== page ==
09/07/2015 7:16PM

Torn tendon ends Wise Dan's brilliant career

Barbara D. Livingston
Wise Dan, a two-time Horse of the Year, earned $7.55 million.

All good things must come to an end, and so it was Monday for two-time Horse of the Year Wise Dan, whose connections retired him just a few days short of an intended comeback race in the Woodbine Mile.

Trainer Charlie LoPresti noticed swelling in Wise Dan’s lower leg while he was being bathed after training Monday morning, a scan was performed on the area, and Wise Dan was diagnosed with a torn tendon.

Lopresti and owner-breeder Mort Fink talked it over and decided enough was enough. Wise Dan is 8 now. Even if the injury healed properly, he couldn’t make it back to the races until sometime in his 9-year-old season, and it would have been well over a year since Wise Dan had raced.

“There’s no point trying to bring him back again,” LoPresti said. “I expect he’ll retire to our farm here in Kentucky. He’ll be turned out with his brother, Successful Dan.”

Wise Dan was gelded before he made his first start in February 2010.

Wise Dan last fall marched inexorably toward a third straight Breeders’ Cup Mile win, but after or during his second victory in the Shadwell Turf Mile in October at Keeneland, he was found to have a non-displaced fracture in his right foreleg. Fink and LoPresti considered retiring Wise Dan at that point but decided to return him to training this year, and Wise Dan, LoPresti said, had exercised with his usual verve and brilliance while preparing for the first start of his 8-year-old season.

That start would never come, but Wise Dan goes out having made plenty of memorable ones. He won 23 of 31 lifetime races for earnings of $7,552,920. Wise Dan won 19 graded stakes, 11 of which were Grade 1s, and won graded races on turf, dirt, and all-weather surfaces. His first graded stakes win came at six furlongs on Polytrack when he won the Phoenix Stakes in October 2010 at Keeneland, but just more than one year later, he won the Grade 1 Clark Handicap, a nine-furlong dirt race at Churchill, by more than three lengths.

But turf miles would prove to be the niche carved deepest by Wise Dan, a kind chestnut horse who became a ferocious competitor when the gate sprang open. Half the battle with Wise Dan early in his career was getting him to slow down and relax, and once Wise Dan discovered his off switch and his best lick, he became, literally, unbeatable.

After finishing second by a head in the Stephen Foster Handicap in June 2012, Fink and LoPresti began running Wise Dan between eight and nine furlongs on turf and never stopped. After the Foster that year, Wise Dan won the Fourstardave on turf Saratoga, and he would never lose another grass race.

Woodbine, Santa Anita, Churchill, Saratoga, and his home course at Keeneland, from just off the pace and from well behind, with perfect trips and with dreadful ones, on courses yielding and lightning-fast, at level weights and giving a ton of weight, Wise Dan won the last 14 grass races of his career, including back-to-back editions of the Breeders’ Cup Mile in 2012 and 2013. He was named champion older male and Horse of the Year in both those seasons, and Wise Dan might have concluded his career on a 15-race winning streak had the 2013 Shadwell Turf Mile not been rained off the grass. On Polytrack, Wise Dan was handed his last defeat by Silver Max, finishing second.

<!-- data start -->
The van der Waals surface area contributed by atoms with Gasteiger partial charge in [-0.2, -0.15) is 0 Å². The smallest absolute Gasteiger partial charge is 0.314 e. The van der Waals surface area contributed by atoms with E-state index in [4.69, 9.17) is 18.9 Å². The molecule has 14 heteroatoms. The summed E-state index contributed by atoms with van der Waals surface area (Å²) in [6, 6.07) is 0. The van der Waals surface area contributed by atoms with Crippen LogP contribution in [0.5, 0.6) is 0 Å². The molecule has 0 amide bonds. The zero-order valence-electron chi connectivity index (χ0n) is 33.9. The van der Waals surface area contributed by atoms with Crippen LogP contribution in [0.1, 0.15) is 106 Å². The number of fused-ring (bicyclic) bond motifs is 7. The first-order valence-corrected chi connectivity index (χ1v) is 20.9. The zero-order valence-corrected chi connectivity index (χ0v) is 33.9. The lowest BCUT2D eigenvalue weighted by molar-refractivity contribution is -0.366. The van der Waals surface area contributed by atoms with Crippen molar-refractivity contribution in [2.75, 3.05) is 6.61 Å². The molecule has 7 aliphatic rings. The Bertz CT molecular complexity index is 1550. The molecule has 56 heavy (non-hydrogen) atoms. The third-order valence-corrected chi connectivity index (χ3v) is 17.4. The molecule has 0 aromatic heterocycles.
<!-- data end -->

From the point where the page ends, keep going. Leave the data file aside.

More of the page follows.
All this from a homebred by the obscure $5,000 stallion Wiseman’s Ferry and out of a mare, Lisa Danielle, who was no great shakes on the track herself. Fink had owned horses for decades and done well in several stretches when Wise Dan came along, but by then, he was nearly out of the game. Fink said the only reason he held onto Lisa Danielle as a broodmare was that she was named after his granddaughter.

Fink turns 86 in December. He’s sharp as a tack mentally, but he is a frail man who has battled diabetes for years. Still, he traveled to Wise Dan’s races whenever he could, which was most of the time. “That’s the one aggravating thing, if there is one: I wish I was 10 years younger so I could follow him around more easily,” Fink once said.

With Wise Dan thoroughly dominant in his division, calls began coming during 2013 for Fink and LoPresti to take Wise Dan out of his comfort zone. Run him in the Breeders’ Cup Classic, or try Wise Dan in a longer turf race, like the Arlington Million, the chorus intoned, but Fink, blessed out of the blue with the horse of a lifetime, and conservative by nature, never wavered. He saw no reason to put Wise Dan in a position where he might fail.

LoPresti stuck closer to the horse every day, and Fink thought he felt more emotional about proving wrong the Wise Dan skeptics. LoPresti at times might have tried to nudge Fink toward new paths, but the trainer first and foremost wanted to do right by his great horse.

“I just like the horse,” LoPresti said two summers ago. “I don’t want to do anything to devalue him. I don’t ever want to do anything to hurt him just to prove some point. I don’t want to try to do the ultimate just to go down in the record books.”

It doesn’t matter now what Wise Dan did or didn’t do – he’s going down in the record books.

Last spring, Wise Dan colicked and was rushed to surgery, the operation revealing no more than an intestine awkwardly twisted, to everyone’s relief. Then came the fracture last fall, but until Monday, the legion of Wise Dan fans thought they’d get one more ride with their hero. They didn’t, but the one Wise Dan took for five calendar years on the racetrack was a wild, unforgettable one.